And so goes the tale of how Velocity came to be — a conference that brought those tribes together and openly shared how to make the web faster and stronger. In those seven years, quite a lot has changed, and many ideas, terms, and technologies have come into being — some directly as a result of Velocity, others were already in the works. DevOps, Chef, Puppet, Continuous Delivery, HTTP Archive — these were the earlier forays. Soon to follow were AWS, Application Performance Monitoring (APM) products, many more monitoring tools, many more CDN vendors, WebPageTest, the explosion of the cloud, Chaos Monkey, mobile everything, Vagrant, Docker, and much, much more.
Out of the fire of Velocity came a New Way of doing things forged in a web-centric world. Along the way, something changed fundamentally about not just tech companies, but companies in general. As we looked around more recently, we realized it wasn’t just about the web and fast pages any more. Read more…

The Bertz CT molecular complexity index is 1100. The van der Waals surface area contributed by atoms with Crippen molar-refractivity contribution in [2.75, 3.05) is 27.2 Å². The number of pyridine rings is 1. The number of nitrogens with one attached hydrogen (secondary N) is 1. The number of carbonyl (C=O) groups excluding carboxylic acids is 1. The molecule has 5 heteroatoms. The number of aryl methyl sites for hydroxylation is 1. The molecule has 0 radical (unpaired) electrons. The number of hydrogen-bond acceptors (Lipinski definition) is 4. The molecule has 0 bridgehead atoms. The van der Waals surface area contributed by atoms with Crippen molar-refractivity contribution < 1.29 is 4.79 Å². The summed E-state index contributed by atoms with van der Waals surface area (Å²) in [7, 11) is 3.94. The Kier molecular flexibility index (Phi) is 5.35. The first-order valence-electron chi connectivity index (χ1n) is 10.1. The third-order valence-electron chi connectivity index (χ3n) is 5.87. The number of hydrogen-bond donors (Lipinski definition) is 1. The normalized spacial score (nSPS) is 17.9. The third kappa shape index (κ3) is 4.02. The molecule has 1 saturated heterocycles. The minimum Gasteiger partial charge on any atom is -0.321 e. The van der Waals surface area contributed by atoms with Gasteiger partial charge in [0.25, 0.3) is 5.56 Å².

How do we manage systems that are too large to understand, too complex to control, and that fail in unpredictable ways?
“What is surprising is not that there are so many accidents. It is that there are so few. The thing that amazes you is not that your system goes down sometimes, it’s that it is up at all.”—Richard Cook
In September 2007, Jean Bookout, 76, was driving her Toyota Camry down an unfamiliar road in Oklahoma, with her friend Barbara Schwarz seated next to her on the passenger side. Suddenly, the Camry began to accelerate on its own. Bookout tried hitting the brakes, applying the emergency brake, but the car continued to accelerate. The car eventually collided with an embankment, injuring Bookout and killing Schwarz. In a subsequent legal case, lawyers for Toyota pointed to the most common of culprits in these types of accidents: human error. “Sometimes people make mistakes while driving their cars,” one of the lawyers claimed. Bookout was older, the road was unfamiliar, these tragic things happen. Read more…